Over the past decade, the digital health landscape has evolved significantly, bringing about improved outcomes for healthcare users, providers as well as the overall healthcare system. Through its very nature, the benefits of digital health come largely from the enablement of the right information being available at the right time, serving to better connect healthcare provider and user.
Improved access to health care such as telehealth consultations (overcoming physical or distance barriers), better monitoring of symptoms and vital signs through wearable devices and health applications, electronic prescribing, the ease of communication of healthcare advice to individuals or groups and the ability to leverage data for more informed decision making are all examples of how digital health has helped to empower us when it comes to managing our health. For our health system, technology plays a role in improving communications and relationships between various parts of the health system environment, which can lead to improved response to emergencies and improved insights around healthcare needs.
With over 9 million terabytes of data downloaded by Australians in December 2020* and over three quarters of Australians stating they’ve used the internet to research a health issue, it is clear that digital health will become an area of increasing importance in the future.
Chamonix is privileged to have had a long history working in digital health. Throughout the course of our 12 year journey, we’ve gained a wealth of insights into the unique needs of healthcare organisations in providing solutions to provider and user whilst accommodating a complex landscape of stakeholders and legacy information. From our work with a federal government department back in 2011 in developing middleware to connect to the national My Health Record, to working with numerous state health departments on COVID-19 and other response solutions and assisting healthcare organisations in their move to the cloud, we have worked with people responsible for some of the most critical outcomes in existence.
The approach to managing healthcare projects requires a very different approach to other industries. Whilst factors such as time, cost and scope are universal constraints across all projects, when it comes to healthcare specifically, these are not necessarily the main drivers and a clinical perspective needs to be taken. When considering processes, it is paramount that they are clear and intuitive in a clinical situation and that they meet clinical safety aspects. Gaining invaluable clinical perspective is something that we need access to so as to be able to work more closely with the clinicians – not an easy feat, particularly in the current climate. Our focus here is therefore on smarter and more intuitive ways of communicating requirements with the underlying question, does it meet clinical objectives?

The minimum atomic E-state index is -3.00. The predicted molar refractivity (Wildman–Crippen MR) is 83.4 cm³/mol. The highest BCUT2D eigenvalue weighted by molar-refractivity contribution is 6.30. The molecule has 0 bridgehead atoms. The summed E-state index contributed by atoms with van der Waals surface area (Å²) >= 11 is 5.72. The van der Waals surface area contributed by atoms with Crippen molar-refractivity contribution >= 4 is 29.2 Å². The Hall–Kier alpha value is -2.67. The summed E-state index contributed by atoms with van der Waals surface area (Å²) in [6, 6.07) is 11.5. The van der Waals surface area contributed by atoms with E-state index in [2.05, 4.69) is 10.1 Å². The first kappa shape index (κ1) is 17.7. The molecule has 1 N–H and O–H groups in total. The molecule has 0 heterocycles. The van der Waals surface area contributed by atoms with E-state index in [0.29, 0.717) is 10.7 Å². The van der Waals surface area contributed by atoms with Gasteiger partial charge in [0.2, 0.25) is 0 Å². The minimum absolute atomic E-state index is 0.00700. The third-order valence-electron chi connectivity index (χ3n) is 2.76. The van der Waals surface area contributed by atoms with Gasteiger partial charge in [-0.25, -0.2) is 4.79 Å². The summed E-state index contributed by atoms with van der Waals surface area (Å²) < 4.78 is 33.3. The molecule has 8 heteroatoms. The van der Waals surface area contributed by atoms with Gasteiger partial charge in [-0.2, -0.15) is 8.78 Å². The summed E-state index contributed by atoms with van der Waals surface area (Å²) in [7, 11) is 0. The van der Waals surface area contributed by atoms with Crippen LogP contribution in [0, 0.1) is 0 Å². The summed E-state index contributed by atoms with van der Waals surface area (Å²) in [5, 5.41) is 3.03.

One such example is our approach to simplifying and streamlining standards and processes to improve consistency and reduce inefficiency. Our technical teams have historically moved from a heavyweight upfront design documentation and review process (requiring the collation and management of feedback in spreadsheets) to a more lightweight and ongoing design process that integrates stakeholders as part of the process rather than purely as a deliverable review authority.
We’ve also rationalised systems we use to do our work by using Azure DevOps Boards as a single work management system instead of having requests and defects spread across both Azure DevOps, other application management tools, spreadsheets and the like, we can streamline the development process by providing all team members with appropriate access, using wikis to capture technical knowledge and using DevOps Pipelines for build and deployment automation to promote efficiencies and reduce waste.
By far one of the most valuable aspects we’ve identified is the importance of focusing on our team values, relationship, and how we work when engaging in digital health projects. Approaching such projects with a focus on continuous improvement and with an eye for providing value to the customer wherever possible has allowed us to work on some of the most exciting and rewarding initiatives within digital health.
As the uptake of digital technologies by Australians continues to grow and with the continuous evolution of tools at our disposal, the future scope to create better health outcomes through technology looks very bright.
*Internet Activity Report” for 2020, ACCC
**Australian Digital Health Agency